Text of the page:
In yesterday’s Advisor we heard from Cathy Gray, JD, senior managing editor of HR and Compensation at BLR® about making sure you are measuring the right recruiting metrics and making the most of them.
Quality of Hire
When we look at quality of hire, we’re getting into metrics that look at the impact of employees on achieving company goals. The HR department may be great at filling jobs quickly, but is it hiring people with the right skills, motivation, and drive to achieve the company’s goals? It is important to define what we mean by “quality of hire.” Organizations are looking at this metric in both objective and subjective terms, including:
- The hiring manager’s satisfaction (even though we are looking at data, there is still room for the observations and opinions of the manager);
- Performance ratings during the first year of performance; and
- Where quality of hire can be quantified, such as production levels or meeting certain performance standards.
For instance, an employee hired as a customer service associate in a call center will likely have fairly specific performance standards, including number of calls, average time per call, customer satisfaction, etc. These standards, also metrics, might be one way to measure the job performance of new hires.
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New Hire Retention
New hire retention is an important metric, as it sheds some light on the effectiveness of hiring practices, onboarding, and training. However, it doesn’t tell the whole story. Equally important is to measure new hire retention among top performers. If you are losing employees who aren’t performing up to standards in the first year of employment, you are doing things right; you want to move those employees out of the organization. If you are losing good and top performers, it warrants more investigation.
Diversity of new hires is an important metric. Another metric that you may want to consider measuring is the diversity of the qualified applicant pool for a job. The ultimate hiring decision is not necessarily in the control of HR, but rather making sure the candidate pool is qualified and diverse—including gender, race, geography, veterans, and individuals with disabilities—is something that HR can impact. The makeup of the applicant pool is critical to increasing the diversity of new hires, as well as to EEO-1 and affirmative action reporting. In addition, a more diverse workforce is critical in this day and age; employers need diversity in thought and perspective.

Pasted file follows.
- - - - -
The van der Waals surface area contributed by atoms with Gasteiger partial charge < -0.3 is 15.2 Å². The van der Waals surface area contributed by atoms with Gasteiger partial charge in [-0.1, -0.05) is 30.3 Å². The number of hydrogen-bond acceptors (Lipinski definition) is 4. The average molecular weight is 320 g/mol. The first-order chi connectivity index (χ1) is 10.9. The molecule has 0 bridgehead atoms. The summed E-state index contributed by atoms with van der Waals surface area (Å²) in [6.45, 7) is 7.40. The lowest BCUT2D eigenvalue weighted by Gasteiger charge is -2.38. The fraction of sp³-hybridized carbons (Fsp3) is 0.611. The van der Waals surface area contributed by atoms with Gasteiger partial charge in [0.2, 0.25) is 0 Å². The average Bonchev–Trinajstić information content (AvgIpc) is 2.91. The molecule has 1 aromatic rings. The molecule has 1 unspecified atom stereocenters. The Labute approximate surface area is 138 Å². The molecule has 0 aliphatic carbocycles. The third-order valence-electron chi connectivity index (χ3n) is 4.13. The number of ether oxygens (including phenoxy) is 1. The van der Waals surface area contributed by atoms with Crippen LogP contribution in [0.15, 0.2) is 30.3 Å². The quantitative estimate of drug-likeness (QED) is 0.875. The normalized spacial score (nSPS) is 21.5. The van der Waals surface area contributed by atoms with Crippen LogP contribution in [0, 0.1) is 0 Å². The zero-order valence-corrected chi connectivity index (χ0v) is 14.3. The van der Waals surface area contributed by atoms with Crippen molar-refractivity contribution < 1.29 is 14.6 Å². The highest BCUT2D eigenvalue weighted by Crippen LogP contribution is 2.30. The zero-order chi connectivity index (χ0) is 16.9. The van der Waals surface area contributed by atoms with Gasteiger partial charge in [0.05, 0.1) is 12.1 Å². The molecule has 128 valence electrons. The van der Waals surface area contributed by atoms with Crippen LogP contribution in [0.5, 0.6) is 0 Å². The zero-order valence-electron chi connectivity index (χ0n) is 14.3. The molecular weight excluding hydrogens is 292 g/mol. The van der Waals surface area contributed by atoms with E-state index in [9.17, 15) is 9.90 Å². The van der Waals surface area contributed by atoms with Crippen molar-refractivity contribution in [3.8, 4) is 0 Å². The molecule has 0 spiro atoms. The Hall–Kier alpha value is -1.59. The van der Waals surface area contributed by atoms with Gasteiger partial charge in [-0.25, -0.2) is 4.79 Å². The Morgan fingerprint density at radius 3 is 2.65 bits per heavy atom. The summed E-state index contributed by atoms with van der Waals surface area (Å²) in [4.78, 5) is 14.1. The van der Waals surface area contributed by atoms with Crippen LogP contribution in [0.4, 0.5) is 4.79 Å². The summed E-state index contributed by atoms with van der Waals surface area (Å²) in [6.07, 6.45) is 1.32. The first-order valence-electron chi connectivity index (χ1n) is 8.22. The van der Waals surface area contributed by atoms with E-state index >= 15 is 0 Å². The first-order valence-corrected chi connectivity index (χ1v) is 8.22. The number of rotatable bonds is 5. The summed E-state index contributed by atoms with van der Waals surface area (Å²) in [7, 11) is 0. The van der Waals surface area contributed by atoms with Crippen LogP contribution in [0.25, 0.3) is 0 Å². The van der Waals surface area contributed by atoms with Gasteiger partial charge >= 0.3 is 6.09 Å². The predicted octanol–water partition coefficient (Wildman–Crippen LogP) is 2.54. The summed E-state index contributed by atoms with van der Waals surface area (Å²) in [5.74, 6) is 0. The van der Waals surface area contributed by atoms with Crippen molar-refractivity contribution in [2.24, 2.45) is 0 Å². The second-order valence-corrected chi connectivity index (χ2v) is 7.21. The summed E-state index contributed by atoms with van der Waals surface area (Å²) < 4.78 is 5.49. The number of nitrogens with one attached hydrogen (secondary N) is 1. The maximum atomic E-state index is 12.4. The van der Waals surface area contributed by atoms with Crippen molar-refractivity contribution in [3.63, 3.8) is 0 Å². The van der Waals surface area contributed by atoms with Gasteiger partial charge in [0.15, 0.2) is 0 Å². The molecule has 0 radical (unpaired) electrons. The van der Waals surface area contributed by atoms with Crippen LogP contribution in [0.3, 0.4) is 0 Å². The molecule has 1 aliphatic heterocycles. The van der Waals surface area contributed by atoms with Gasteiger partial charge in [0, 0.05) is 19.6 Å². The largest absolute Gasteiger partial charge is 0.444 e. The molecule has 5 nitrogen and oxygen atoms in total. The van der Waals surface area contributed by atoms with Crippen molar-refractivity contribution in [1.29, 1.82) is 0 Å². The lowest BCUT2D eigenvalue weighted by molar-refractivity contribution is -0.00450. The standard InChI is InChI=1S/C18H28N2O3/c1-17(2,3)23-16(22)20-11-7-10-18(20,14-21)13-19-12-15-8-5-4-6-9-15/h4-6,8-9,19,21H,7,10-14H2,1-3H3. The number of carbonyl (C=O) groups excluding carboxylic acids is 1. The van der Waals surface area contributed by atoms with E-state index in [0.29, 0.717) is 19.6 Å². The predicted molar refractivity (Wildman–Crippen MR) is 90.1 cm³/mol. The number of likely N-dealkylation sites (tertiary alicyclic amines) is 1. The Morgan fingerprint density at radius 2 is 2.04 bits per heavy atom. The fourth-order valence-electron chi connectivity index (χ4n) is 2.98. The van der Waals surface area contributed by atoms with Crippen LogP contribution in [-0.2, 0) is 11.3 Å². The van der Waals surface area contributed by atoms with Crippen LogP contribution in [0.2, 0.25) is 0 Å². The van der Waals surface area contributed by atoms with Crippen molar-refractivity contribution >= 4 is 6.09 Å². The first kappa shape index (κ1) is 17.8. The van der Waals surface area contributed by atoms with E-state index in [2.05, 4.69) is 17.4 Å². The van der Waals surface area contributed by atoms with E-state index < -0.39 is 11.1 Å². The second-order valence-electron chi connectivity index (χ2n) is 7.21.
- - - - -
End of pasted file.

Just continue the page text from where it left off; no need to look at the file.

Employee Engagement and Turnover
here have been many studies looking at employee engagement, and based on those studies there appears to be a strong correlation between high employee engagement and low turnover. It is certainly easier to define and measure “turnover,” although how we define turnover is critical. For instance, are you going to measure total turnover, voluntary turnover, or involuntary turnover? Voluntary turnover, especially among strong performers, is a real concern. Measuring things like turnover by how much the employee was paid—his or her compensation—can provide some insight into why the employee left. Likewise, looking at turnover by department or supervisor might bring to light issues that are affecting employee engagement. Again, it is important to understand the needs of your organization and to develop the appropriate measures.
Six times a year, the HR Daily Advisor Research Team conducts detailed research into contemporary HR challenges to highlight best practices and common policies and procedures. For our latest report, we examined how metrics are being utilized in the field of human resources.
So you have collected a big heap of data. What do you do with it? What do you think your competitors do with it? We polled 604 people across numerous industries and disparate parts of the country to find out. See the results of our national survey as well as demographic breakdowns for each question.
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